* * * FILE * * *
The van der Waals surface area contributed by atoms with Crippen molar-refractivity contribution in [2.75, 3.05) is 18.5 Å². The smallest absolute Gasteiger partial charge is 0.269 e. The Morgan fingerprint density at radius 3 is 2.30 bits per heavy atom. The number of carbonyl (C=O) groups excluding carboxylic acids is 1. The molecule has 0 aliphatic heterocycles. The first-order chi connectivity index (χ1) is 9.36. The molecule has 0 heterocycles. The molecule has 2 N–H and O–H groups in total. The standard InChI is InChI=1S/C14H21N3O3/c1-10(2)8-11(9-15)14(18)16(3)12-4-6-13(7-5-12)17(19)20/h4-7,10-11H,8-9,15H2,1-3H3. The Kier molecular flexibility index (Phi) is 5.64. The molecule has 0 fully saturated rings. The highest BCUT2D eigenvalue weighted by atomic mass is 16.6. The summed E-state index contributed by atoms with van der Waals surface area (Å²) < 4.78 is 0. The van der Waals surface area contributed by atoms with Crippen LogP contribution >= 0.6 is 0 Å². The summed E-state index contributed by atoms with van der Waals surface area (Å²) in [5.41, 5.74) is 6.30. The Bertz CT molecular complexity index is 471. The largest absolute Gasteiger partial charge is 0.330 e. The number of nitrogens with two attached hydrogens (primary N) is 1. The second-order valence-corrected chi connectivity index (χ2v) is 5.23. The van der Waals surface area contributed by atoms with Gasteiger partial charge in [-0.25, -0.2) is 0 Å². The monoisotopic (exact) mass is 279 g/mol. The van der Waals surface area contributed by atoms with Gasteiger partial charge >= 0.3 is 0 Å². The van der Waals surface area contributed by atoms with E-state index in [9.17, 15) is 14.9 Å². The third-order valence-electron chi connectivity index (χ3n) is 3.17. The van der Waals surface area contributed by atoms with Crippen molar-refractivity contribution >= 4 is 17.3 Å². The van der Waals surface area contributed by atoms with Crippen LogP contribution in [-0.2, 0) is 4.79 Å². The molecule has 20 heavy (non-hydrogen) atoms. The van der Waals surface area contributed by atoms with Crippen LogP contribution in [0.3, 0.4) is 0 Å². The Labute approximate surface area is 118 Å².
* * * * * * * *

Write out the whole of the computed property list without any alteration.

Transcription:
The van der Waals surface area contributed by atoms with Crippen molar-refractivity contribution in [2.75, 3.05) is 18.5 Å². The smallest absolute Gasteiger partial charge is 0.269 e. The Morgan fingerprint density at radius 3 is 2.30 bits per heavy atom. The number of carbonyl (C=O) groups excluding carboxylic acids is 1. The molecule has 0 aliphatic heterocycles. The first-order chi connectivity index (χ1) is 9.36. The molecule has 0 heterocycles. The molecule has 2 N–H and O–H groups in total. The standard InChI is InChI=1S/C14H21N3O3/c1-10(2)8-11(9-15)14(18)16(3)12-4-6-13(7-5-12)17(19)20/h4-7,10-11H,8-9,15H2,1-3H3. The Kier molecular flexibility index (Phi) is 5.64. The molecule has 0 fully saturated rings. The highest BCUT2D eigenvalue weighted by atomic mass is 16.6. The summed E-state index contributed by atoms with van der Waals surface area (Å²) < 4.78 is 0. The van der Waals surface area contributed by atoms with Crippen LogP contribution >= 0.6 is 0 Å². The summed E-state index contributed by atoms with van der Waals surface area (Å²) in [5.41, 5.74) is 6.30. The Bertz CT molecular complexity index is 471. The largest absolute Gasteiger partial charge is 0.330 e. The number of nitrogens with two attached hydrogens (primary N) is 1. The second-order valence-corrected chi connectivity index (χ2v) is 5.23. The van der Waals surface area contributed by atoms with Gasteiger partial charge in [-0.25, -0.2) is 0 Å². The monoisotopic (exact) mass is 279 g/mol. The van der Waals surface area contributed by atoms with Gasteiger partial charge >= 0.3 is 0 Å². The van der Waals surface area contributed by atoms with E-state index in [9.17, 15) is 14.9 Å². The third-order valence-electron chi connectivity index (χ3n) is 3.17. The van der Waals surface area contributed by atoms with Crippen molar-refractivity contribution >= 4 is 17.3 Å². The van der Waals surface area contributed by atoms with Crippen LogP contribution in [-0.2, 0) is 4.79 Å². The molecule has 20 heavy (non-hydrogen) atoms. The van der Waals surface area contributed by atoms with Crippen LogP contribution in [0.3, 0.4) is 0 Å². The Labute approximate surface area is 118 Å².